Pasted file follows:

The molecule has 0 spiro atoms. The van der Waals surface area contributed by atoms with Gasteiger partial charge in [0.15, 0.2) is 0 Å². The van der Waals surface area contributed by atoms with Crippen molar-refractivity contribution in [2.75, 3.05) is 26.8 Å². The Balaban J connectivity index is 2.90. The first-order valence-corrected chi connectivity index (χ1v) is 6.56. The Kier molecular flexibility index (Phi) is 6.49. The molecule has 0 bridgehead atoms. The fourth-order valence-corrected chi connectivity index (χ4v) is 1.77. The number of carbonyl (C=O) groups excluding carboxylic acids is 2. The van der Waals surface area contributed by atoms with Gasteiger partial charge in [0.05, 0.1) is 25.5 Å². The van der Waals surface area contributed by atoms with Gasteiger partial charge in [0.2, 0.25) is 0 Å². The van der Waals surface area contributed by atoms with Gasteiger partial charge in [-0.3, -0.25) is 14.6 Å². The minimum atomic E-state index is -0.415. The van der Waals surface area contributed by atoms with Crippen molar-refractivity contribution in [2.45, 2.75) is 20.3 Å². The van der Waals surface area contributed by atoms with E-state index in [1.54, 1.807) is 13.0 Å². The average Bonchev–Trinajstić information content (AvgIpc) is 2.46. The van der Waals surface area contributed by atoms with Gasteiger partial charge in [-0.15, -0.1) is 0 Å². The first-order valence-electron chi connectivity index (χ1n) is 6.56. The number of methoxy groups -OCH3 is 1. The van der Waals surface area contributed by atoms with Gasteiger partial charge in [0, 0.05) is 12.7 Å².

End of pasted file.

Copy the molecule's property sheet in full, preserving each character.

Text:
The molecule has 0 spiro atoms. The van der Waals surface area contributed by atoms with Gasteiger partial charge in [0.15, 0.2) is 0 Å². The van der Waals surface area contributed by atoms with Crippen molar-refractivity contribution in [2.75, 3.05) is 26.8 Å². The Balaban J connectivity index is 2.90. The first-order valence-corrected chi connectivity index (χ1v) is 6.56. The Kier molecular flexibility index (Phi) is 6.49. The molecule has 0 bridgehead atoms. The fourth-order valence-corrected chi connectivity index (χ4v) is 1.77. The number of carbonyl (C=O) groups excluding carboxylic acids is 2. The van der Waals surface area contributed by atoms with Gasteiger partial charge in [0.05, 0.1) is 25.5 Å². The van der Waals surface area contributed by atoms with Gasteiger partial charge in [0.2, 0.25) is 0 Å². The van der Waals surface area contributed by atoms with Gasteiger partial charge in [-0.3, -0.25) is 14.6 Å². The minimum atomic E-state index is -0.415. The van der Waals surface area contributed by atoms with Crippen molar-refractivity contribution in [2.45, 2.75) is 20.3 Å². The van der Waals surface area contributed by atoms with E-state index in [1.54, 1.807) is 13.0 Å². The average Bonchev–Trinajstić information content (AvgIpc) is 2.46. The van der Waals surface area contributed by atoms with Gasteiger partial charge in [-0.15, -0.1) is 0 Å². The first-order valence-electron chi connectivity index (χ1n) is 6.56. The number of methoxy groups -OCH3 is 1. The van der Waals surface area contributed by atoms with Gasteiger partial charge in [0, 0.05) is 12.7 Å².